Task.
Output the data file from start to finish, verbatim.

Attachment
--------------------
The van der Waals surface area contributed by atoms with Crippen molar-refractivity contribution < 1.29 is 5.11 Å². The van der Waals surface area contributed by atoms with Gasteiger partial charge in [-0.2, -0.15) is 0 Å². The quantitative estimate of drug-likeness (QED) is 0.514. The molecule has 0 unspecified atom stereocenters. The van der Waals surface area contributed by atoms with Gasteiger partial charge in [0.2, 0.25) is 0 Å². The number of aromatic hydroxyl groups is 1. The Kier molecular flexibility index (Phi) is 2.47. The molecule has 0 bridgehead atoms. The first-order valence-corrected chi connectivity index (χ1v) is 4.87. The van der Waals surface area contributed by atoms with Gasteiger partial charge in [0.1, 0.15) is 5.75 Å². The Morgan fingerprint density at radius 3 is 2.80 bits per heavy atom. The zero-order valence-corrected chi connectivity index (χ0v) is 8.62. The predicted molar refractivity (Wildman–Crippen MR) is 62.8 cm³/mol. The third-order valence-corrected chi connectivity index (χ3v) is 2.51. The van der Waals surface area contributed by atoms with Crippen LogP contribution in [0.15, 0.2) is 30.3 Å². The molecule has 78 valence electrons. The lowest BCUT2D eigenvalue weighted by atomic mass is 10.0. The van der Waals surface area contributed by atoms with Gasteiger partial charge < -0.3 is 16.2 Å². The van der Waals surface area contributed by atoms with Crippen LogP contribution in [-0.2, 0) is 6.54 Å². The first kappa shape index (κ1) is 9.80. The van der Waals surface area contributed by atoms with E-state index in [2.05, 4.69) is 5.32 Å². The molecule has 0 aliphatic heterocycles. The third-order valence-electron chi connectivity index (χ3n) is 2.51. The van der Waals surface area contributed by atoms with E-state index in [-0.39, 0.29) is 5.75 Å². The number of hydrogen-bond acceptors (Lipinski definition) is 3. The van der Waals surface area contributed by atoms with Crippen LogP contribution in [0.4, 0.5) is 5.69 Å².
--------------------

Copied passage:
The van der Waals surface area contributed by atoms with Crippen molar-refractivity contribution < 1.29 is 5.11 Å². The van der Waals surface area contributed by atoms with Gasteiger partial charge in [-0.2, -0.15) is 0 Å². The quantitative estimate of drug-likeness (QED) is 0.514. The molecule has 0 unspecified atom stereocenters. The van der Waals surface area contributed by atoms with Gasteiger partial charge in [0.2, 0.25) is 0 Å². The number of aromatic hydroxyl groups is 1. The Kier molecular flexibility index (Phi) is 2.47. The molecule has 0 bridgehead atoms. The first-order valence-corrected chi connectivity index (χ1v) is 4.87. The van der Waals surface area contributed by atoms with Gasteiger partial charge in [0.1, 0.15) is 5.75 Å². The Morgan fingerprint density at radius 3 is 2.80 bits per heavy atom. The zero-order valence-corrected chi connectivity index (χ0v) is 8.62. The predicted molar refractivity (Wildman–Crippen MR) is 62.8 cm³/mol. The third-order valence-corrected chi connectivity index (χ3v) is 2.51. The van der Waals surface area contributed by atoms with Crippen LogP contribution in [0.15, 0.2) is 30.3 Å². The molecule has 78 valence electrons. The lowest BCUT2D eigenvalue weighted by atomic mass is 10.0. The van der Waals surface area contributed by atoms with Gasteiger partial charge < -0.3 is 16.2 Å². The van der Waals surface area contributed by atoms with Crippen LogP contribution in [-0.2, 0) is 6.54 Å². The first kappa shape index (κ1) is 9.80. The van der Waals surface area contributed by atoms with E-state index in [2.05, 4.69) is 5.32 Å². The molecule has 0 aliphatic heterocycles. The third-order valence-electron chi connectivity index (χ3n) is 2.51. The van der Waals surface area contributed by atoms with E-state index in [-0.39, 0.29) is 5.75 Å². The number of hydrogen-bond acceptors (Lipinski definition) is 3. The van der Waals surface area contributed by atoms with Crippen LogP contribution in [0.4, 0.5) is 5.69 Å².